William J. Walsh, PhD
Metallothionein and autism: At the DAN! 2001 Conference in San Diego, I presented a model which assumes that metallothionein (MT) dysfunction is the primary cause of autism.
My model is the culmination of 30 years of experience, focusing on applying the work of Dr. Carl Pfeiffer, a pioneer in using nutrient therapies for chemical imbalances found in behavioral disorders.
A Metallothionein Theory of Autism
While engaged in research at the Argonne National laboratory, I pursued a prison volunteer project that launched me into the middle of the autism epidemic.
I have now applied my knowledge about what makes bad guys bad to what causes depression and autism.
In 1989, I established the Pfeiffer Treatment Center in Naperville, Illinois, where I am the Chief Scientist.
In 2000, researchers there studied the results of approximately 100 separate chemical analyses of blood and urine tests from each of 503 patients diagnosed with autism, PDD and Asperger syndrome.
Over 99% exhibited abnormal trace metal levels in their blood and urine.
Since MT is the primary regulator of these metals, we concluded that an MT disorder is a universal characteristic of autism.
I propose that autism results from the intersection of two factors: an inborn weakness and an environmental insult.
A constitutional vulnerability brings with it tenuous MT support for neuronal development, and hypersensitivities to toxic metals, infections and viruses.
Insults during gestation, infancy or early childhood, from thimerosal (a mercury-containing preservative), a virus or an infection, for example, can disable the weak MT protein system, and provoke the onset of autism.
Gestational insults will most likely result in severe autism that is evident at birth.
Insults after birth lead to regressive autism, its severity depending upon the developmental stage and degree of insult.
After age three, because the brain has matured, insults may result in speech language delays or attention deficits, rather than autism.
What Are Metallothionein (MT) Proteins?
MT proteins are chains of amino acids present in cells of the brain, skin and GI tract. They assist in:
- Developing brain neurons
- Controlling copper and zinc levels
- Detoxifying heavy metals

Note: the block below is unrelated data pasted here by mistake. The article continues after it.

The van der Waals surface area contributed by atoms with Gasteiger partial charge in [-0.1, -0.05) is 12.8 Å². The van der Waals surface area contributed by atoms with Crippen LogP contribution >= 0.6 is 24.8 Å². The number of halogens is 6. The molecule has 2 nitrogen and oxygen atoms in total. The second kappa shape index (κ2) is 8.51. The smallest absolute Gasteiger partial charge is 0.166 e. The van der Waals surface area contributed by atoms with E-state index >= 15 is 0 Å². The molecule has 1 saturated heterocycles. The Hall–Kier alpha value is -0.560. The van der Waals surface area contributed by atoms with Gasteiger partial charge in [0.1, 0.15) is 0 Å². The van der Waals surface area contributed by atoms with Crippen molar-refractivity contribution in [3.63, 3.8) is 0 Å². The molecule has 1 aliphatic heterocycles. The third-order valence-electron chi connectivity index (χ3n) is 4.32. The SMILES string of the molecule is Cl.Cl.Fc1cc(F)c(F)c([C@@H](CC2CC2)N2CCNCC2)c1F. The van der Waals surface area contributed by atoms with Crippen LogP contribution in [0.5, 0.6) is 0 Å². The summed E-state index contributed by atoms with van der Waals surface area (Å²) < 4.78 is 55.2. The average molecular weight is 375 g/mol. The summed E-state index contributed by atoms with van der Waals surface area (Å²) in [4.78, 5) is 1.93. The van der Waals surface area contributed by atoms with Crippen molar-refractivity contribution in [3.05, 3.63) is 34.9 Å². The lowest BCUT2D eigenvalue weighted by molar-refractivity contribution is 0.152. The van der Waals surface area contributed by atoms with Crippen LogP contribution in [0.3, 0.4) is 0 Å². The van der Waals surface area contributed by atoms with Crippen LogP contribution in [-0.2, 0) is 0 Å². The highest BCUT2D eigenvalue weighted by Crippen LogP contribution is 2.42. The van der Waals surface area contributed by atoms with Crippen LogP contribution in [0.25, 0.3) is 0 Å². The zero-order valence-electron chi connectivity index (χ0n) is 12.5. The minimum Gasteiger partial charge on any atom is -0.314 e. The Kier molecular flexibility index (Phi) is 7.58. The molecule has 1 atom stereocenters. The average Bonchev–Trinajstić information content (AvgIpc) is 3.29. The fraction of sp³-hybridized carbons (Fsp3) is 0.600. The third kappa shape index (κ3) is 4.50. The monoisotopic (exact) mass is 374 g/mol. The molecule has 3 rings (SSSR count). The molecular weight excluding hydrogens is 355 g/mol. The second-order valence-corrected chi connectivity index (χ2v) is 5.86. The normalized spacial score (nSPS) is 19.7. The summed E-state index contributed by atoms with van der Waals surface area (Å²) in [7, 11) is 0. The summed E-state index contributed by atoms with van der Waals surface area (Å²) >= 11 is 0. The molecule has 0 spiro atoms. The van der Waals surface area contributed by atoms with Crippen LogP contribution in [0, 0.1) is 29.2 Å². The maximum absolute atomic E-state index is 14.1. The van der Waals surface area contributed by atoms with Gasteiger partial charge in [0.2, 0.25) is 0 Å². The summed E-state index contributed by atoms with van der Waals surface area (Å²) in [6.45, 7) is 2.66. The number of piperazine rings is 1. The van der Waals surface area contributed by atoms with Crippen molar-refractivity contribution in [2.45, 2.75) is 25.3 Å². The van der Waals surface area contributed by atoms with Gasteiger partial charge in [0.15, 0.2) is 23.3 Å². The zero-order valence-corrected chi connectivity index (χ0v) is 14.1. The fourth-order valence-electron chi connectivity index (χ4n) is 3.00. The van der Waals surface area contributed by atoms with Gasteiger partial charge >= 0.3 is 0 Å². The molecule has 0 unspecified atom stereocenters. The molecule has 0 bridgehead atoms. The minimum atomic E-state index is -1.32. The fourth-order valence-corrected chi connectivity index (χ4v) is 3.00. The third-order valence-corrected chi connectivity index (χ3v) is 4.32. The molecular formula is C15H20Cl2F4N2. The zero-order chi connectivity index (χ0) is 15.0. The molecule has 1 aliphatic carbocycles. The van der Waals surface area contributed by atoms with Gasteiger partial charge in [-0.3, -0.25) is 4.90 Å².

- Supporting immune function
- Preventing yeast overgrowth
- Producing enzymes to break down gluten and casein
- Improving memory and socialization.
Consequences of MT Dysfunction
MT is the body’s primary protection against heavy metals, a magnet for mercury, lead and cadmium.
Intestinal MT prevents absorption of ingested toxic metals.
Once bound to MT, toxic metals become inactive.
Without this MT barrier, they “leak” into the body.
85% of our sample showed significant copper overload and zinc depletion, when compared to healthy controls matched for age and gender.
We found a statistical difference at a p<0.0001 level.
Imbalanced Cu/Zn impairs the hippocampus and amygdala, which monitor social-emotional function.
There is thus a tendency for emotional meltdowns, attentional deficits and social isolation.
Digestion of casein and gluten peptides depends on zinc-dependent enzymes.
Severe zinc depletion impedes the production of these enzymes.
Thus a gluten-free, casein-free diet is necessary until MT function can be restored.
MT combats inflammation in the gut.
Those with MT dysfunction experience Candida overgrowth and reduced production of stomach acid, along with impaired secretin signaling and incomplete food processing.
Correction of MT Dysfunction
I believe that the biochemical and physiological conditions resulting from MT dysfunction are correctable.
The Walsh Research Institute medical team is searching for the ideal combinations of nutrients to re-enable MT proteins.
A two-phase treatment program must include removal of excess copper and toxic metals, followed by long-term maintenance using zinc therapy.
Many nutrients are effective in enhancing MT function, and digestive enzymes, probiotics, trace minerals and essential fatty acids are often helpful.
Contact a health care professional who can make an appropriate prescription.
The result of enhanced MT function will be improved neuronal connections, protection against future toxic metal exposure and reduced gluten-casein sensitivity.
For today’s children with autism, normalizing copper and zinc levels in blood and promoting MT function are essential components of therapy.
The best hope for future autism prevention is the development of an MT screening test and early infant screenings for MT proteins.
I urge laboratories to develop appropriate tests and hospitals to make them mandatory.
Dr. Walsh’s findings are available in a monograph from the Walsh Research Institute at www.walshinstitute.org.